On the front of the camera there is a rotatable lens turret. This turret accomodates four objective lenses of different focal lengths. Normally Ektar lenses having focal lengths of 50, 90, and 135mm are used. The fourth position may be used to mount a telephoto lens. If any of the four positions is not used, a blank cover should be inserted in the lens port. The turret is attached to a shaft that protrudes through a stationary drum. The drum serves as a light trap as well as a support for the lens turret shaft. The field lenses are mounted on a "spider" support housed witin the drum. The objective lenses and the associated field lenses rotate integrally when the lens selector shaft is turned. This lens selection is achieved by means of a handle type manual control on the back panel of the camera.

Length: camera-44", viewfinder 34-1/8", Width: camera-21", viewfinder 13-15/16", Height: camera-14-1/2", viewfinder-11-1/8", Weight: camera-250 lbs. (less objective lenses, panning and focus handles), viewfinder-45 lbs.

(Webmaster note: racks of control equipment were located in a remote control room where color and brightness adjustments were constantly monitored and adjusted by a Video Control operator).

See a video clip from NBC's "Wide Wide World" showing TK-41's at KMTV-TV - Omaha, Nebraska - September 1957

(Quicktime Player version 6 or later required)

See a video clip from NBC's "Wide Wide World" showing TK-41's at NBC's Color City Studios in Burbank, California - September 1957

"Matinee Theatre"

(Quicktime Player version 6 or later required)

See a video of early color TV clips edited to the soundtrack of a circa 1951-52 RCA color TV demo to the FCC

"FCC demo"

(Quicktime Player version 6 or later required)

Behind the scenes at "Matinee Theater" - NBC Color City Studio 4 - Burbank, CA

Dale Walsh flying a TK-41C on a crane for ABC-Hollywood in the 1960's

Dale Walsh shooting for ABC Sports on Venice Beach, late 1960's.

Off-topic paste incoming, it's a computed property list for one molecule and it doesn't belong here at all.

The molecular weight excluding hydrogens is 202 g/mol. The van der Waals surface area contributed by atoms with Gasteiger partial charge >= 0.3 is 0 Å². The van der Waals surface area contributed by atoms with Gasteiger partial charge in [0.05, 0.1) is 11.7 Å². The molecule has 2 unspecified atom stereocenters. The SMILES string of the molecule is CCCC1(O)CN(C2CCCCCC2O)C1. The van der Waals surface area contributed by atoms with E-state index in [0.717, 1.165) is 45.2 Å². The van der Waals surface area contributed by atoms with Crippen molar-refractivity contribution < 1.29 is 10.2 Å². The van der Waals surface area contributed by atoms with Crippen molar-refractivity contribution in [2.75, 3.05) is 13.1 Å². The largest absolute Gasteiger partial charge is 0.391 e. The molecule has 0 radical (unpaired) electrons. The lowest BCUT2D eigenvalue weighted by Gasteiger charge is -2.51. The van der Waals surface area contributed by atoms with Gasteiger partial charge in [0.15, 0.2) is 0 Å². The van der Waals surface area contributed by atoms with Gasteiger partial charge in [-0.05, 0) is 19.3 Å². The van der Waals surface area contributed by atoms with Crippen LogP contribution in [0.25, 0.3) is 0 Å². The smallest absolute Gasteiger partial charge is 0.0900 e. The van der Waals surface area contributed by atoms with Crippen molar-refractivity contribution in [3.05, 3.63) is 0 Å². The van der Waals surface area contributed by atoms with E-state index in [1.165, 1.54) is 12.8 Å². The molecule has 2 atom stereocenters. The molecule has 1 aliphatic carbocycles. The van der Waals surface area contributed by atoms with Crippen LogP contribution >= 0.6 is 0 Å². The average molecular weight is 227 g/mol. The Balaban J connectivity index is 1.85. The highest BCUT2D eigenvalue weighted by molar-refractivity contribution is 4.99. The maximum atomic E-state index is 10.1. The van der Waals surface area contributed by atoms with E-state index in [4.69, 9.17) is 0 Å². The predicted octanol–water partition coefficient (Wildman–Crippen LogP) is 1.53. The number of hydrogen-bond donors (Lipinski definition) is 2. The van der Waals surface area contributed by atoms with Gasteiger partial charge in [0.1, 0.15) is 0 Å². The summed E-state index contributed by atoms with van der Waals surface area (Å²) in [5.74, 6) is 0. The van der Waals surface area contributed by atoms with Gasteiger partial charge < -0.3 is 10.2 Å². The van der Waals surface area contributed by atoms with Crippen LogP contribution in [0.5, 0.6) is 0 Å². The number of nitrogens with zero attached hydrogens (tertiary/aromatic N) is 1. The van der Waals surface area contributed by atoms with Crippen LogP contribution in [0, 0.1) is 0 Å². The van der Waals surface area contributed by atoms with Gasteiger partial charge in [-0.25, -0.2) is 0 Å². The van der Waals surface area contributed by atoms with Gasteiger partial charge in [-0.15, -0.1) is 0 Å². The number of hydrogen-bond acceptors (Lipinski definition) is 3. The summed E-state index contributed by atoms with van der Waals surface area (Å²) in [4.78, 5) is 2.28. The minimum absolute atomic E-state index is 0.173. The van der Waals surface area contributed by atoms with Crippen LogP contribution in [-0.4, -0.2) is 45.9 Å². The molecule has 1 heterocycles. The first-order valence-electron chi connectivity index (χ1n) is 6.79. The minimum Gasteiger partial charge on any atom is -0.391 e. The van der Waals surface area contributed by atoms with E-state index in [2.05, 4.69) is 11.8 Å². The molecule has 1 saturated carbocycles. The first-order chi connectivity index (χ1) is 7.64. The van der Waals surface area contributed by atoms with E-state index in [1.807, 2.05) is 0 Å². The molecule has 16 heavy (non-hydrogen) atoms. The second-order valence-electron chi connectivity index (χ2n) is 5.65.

Dale looks pretty comfy on that crane don't you think?

Judy Garland makes her television debut from Television City in Hollywood September 23rd in a rare live CBS color show, "Ford Star Jubilee," doing the same review she did in the New York Palace Theatre and the London Palladium. She insisted on a live audience.

TK-41 during 1960's Hallmark Hall of Fame production at NBC studios in New York. Note the kludged viewfinder hood. It is quite common to see the stock RCA-supplied viewfinder snout either removed or replaced by a different hood more to the liking of the camera operator.

Jan Kasoff at NBC's Brooklyn, New York studios, 1960's. Note the cardboard viewfinder hood attached with masking tape. Obviously, NBC operators weren't fond of RCA's stock viewfinder snout! Also, supplemental fill lights are attached to the front of the camera. Lights similar to these are still in use today to add sparkle to the eyes and fill in facial wrinkles.

Dean Martin at NBC Color City
circa late 1960's

Burbank, California

On the set of "The Dean Martin Show"
Studio 4 - NBC Color City, 1965

Burbank, California

(photo taken by Bruce Bonnett)

Let's Make a Deal with Monty Hall

NBC Color City - Burbank, California

TK-41 formerly in service at WGN-TV on display at the Museum of Broadcast Communication, Chicago, Illinois

TK-41 on the set of "Major Astro," an afternoon children's program at NBC affiliate KARD-TV, Wichita, Kansas. My snapshot was taken in 1964.

"The Tonight Show" 1963 (with substitute host Joey Bishop and guest Andy Williams)

"The Andy Williams Show" in 1963 at NBC Color City - Burbank, California

TK-40A cameras colorcasting at WTMJ-TV, Milwaukee, Wisconsin

"Bozo the Clown" at WHDH-TV, Boston

TK-41's colorcasting the Tournament of Roses Parade - Pasadena, California - January 1, 1958
There are at least four TK-41's in this photo. The cameras on the upper platform have NBC chimes logos on them, however the two TK-41's on street level do not have NBC logos - these are probably KTLA, Channel 5's cameras - KTLA began colorcasting the Rose Parade in 1955.

Another photo from the Rose Parade - January 1, 1958
This is probably a KTLA, Channel 5 camera

click to see more photos of RCA TK-40/41 Color television cameras in action